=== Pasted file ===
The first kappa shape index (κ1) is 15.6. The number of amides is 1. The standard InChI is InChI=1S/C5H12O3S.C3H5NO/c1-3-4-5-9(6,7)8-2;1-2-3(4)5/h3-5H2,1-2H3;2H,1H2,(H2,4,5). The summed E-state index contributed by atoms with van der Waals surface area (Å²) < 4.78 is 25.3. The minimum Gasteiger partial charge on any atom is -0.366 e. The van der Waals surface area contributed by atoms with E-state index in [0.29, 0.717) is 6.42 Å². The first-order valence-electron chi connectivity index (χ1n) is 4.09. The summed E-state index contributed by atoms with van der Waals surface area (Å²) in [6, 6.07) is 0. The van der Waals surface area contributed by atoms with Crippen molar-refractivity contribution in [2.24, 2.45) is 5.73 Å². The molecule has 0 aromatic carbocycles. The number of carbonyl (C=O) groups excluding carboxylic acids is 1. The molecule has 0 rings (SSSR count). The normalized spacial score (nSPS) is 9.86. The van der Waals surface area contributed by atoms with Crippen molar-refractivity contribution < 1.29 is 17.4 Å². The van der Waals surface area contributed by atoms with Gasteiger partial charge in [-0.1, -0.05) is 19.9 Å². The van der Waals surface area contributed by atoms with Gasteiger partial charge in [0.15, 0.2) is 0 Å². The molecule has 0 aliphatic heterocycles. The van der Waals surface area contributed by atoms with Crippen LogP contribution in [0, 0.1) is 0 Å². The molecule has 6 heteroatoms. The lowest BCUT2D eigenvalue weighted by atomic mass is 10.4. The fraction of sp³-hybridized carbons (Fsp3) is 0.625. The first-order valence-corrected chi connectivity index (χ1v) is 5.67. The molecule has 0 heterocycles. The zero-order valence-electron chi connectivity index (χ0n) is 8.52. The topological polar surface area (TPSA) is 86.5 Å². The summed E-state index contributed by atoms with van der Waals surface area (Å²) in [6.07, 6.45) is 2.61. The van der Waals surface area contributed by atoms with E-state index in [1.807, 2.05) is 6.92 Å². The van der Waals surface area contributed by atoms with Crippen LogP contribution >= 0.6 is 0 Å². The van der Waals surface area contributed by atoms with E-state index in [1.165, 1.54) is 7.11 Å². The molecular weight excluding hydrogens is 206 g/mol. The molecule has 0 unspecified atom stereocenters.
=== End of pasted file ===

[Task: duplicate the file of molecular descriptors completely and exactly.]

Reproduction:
The first kappa shape index (κ1) is 15.6. The number of amides is 1. The standard InChI is InChI=1S/C5H12O3S.C3H5NO/c1-3-4-5-9(6,7)8-2;1-2-3(4)5/h3-5H2,1-2H3;2H,1H2,(H2,4,5). The summed E-state index contributed by atoms with van der Waals surface area (Å²) < 4.78 is 25.3. The minimum Gasteiger partial charge on any atom is -0.366 e. The van der Waals surface area contributed by atoms with E-state index in [0.29, 0.717) is 6.42 Å². The first-order valence-electron chi connectivity index (χ1n) is 4.09. The summed E-state index contributed by atoms with van der Waals surface area (Å²) in [6, 6.07) is 0. The van der Waals surface area contributed by atoms with Crippen molar-refractivity contribution in [2.24, 2.45) is 5.73 Å². The molecule has 0 aromatic carbocycles. The number of carbonyl (C=O) groups excluding carboxylic acids is 1. The molecule has 0 rings (SSSR count). The normalized spacial score (nSPS) is 9.86. The van der Waals surface area contributed by atoms with Crippen molar-refractivity contribution < 1.29 is 17.4 Å². The van der Waals surface area contributed by atoms with Gasteiger partial charge in [-0.1, -0.05) is 19.9 Å². The van der Waals surface area contributed by atoms with Gasteiger partial charge in [0.15, 0.2) is 0 Å². The molecule has 0 aliphatic heterocycles. The van der Waals surface area contributed by atoms with Crippen LogP contribution in [0, 0.1) is 0 Å². The molecule has 6 heteroatoms. The lowest BCUT2D eigenvalue weighted by atomic mass is 10.4. The fraction of sp³-hybridized carbons (Fsp3) is 0.625. The first-order valence-corrected chi connectivity index (χ1v) is 5.67. The molecule has 0 heterocycles. The zero-order valence-electron chi connectivity index (χ0n) is 8.52. The topological polar surface area (TPSA) is 86.5 Å². The summed E-state index contributed by atoms with van der Waals surface area (Å²) in [6.07, 6.45) is 2.61. The van der Waals surface area contributed by atoms with E-state index in [1.807, 2.05) is 6.92 Å². The van der Waals surface area contributed by atoms with Crippen LogP contribution >= 0.6 is 0 Å². The van der Waals surface area contributed by atoms with E-state index in [1.165, 1.54) is 7.11 Å². The molecular weight excluding hydrogens is 206 g/mol. The molecule has 0 unspecified atom stereocenters.